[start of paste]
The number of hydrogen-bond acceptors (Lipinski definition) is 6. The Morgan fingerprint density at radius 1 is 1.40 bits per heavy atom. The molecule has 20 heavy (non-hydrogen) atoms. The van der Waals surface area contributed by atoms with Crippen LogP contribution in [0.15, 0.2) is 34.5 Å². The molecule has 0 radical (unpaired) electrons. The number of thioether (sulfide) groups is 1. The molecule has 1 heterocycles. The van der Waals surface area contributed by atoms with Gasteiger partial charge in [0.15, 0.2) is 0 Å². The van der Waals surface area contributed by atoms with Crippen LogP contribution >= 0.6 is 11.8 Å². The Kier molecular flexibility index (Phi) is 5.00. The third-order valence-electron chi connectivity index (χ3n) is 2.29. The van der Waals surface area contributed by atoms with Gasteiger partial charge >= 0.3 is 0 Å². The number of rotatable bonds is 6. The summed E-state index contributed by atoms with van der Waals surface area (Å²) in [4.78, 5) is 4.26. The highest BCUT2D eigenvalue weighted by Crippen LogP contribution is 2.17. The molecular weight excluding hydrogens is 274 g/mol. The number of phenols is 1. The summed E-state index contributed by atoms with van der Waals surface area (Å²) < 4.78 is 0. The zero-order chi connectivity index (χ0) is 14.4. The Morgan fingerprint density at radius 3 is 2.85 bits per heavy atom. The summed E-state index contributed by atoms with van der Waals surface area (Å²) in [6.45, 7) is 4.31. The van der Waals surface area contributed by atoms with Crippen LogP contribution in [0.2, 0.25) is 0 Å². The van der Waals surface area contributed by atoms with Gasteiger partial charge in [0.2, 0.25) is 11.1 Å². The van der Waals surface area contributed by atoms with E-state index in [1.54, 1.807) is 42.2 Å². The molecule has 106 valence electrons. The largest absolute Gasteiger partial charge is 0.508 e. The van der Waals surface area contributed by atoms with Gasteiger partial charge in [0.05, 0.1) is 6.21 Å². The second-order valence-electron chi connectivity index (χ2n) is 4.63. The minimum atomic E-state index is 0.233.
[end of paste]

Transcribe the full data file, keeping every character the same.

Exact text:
The number of hydrogen-bond acceptors (Lipinski definition) is 6. The Morgan fingerprint density at radius 1 is 1.40 bits per heavy atom. The molecule has 20 heavy (non-hydrogen) atoms. The van der Waals surface area contributed by atoms with Crippen LogP contribution in [0.15, 0.2) is 34.5 Å². The molecule has 0 radical (unpaired) electrons. The number of thioether (sulfide) groups is 1. The molecule has 1 heterocycles. The van der Waals surface area contributed by atoms with Gasteiger partial charge in [0.15, 0.2) is 0 Å². The van der Waals surface area contributed by atoms with Crippen LogP contribution >= 0.6 is 11.8 Å². The Kier molecular flexibility index (Phi) is 5.00. The third-order valence-electron chi connectivity index (χ3n) is 2.29. The van der Waals surface area contributed by atoms with Gasteiger partial charge >= 0.3 is 0 Å². The number of rotatable bonds is 6. The summed E-state index contributed by atoms with van der Waals surface area (Å²) in [4.78, 5) is 4.26. The highest BCUT2D eigenvalue weighted by Crippen LogP contribution is 2.17. The molecular weight excluding hydrogens is 274 g/mol. The number of phenols is 1. The summed E-state index contributed by atoms with van der Waals surface area (Å²) < 4.78 is 0. The zero-order chi connectivity index (χ0) is 14.4. The Morgan fingerprint density at radius 3 is 2.85 bits per heavy atom. The summed E-state index contributed by atoms with van der Waals surface area (Å²) in [6.45, 7) is 4.31. The van der Waals surface area contributed by atoms with Crippen LogP contribution in [0.2, 0.25) is 0 Å². The van der Waals surface area contributed by atoms with Gasteiger partial charge in [0.2, 0.25) is 11.1 Å². The van der Waals surface area contributed by atoms with E-state index in [1.54, 1.807) is 42.2 Å². The molecule has 106 valence electrons. The largest absolute Gasteiger partial charge is 0.508 e. The van der Waals surface area contributed by atoms with Gasteiger partial charge in [0.05, 0.1) is 6.21 Å². The second-order valence-electron chi connectivity index (χ2n) is 4.63. The minimum atomic E-state index is 0.233.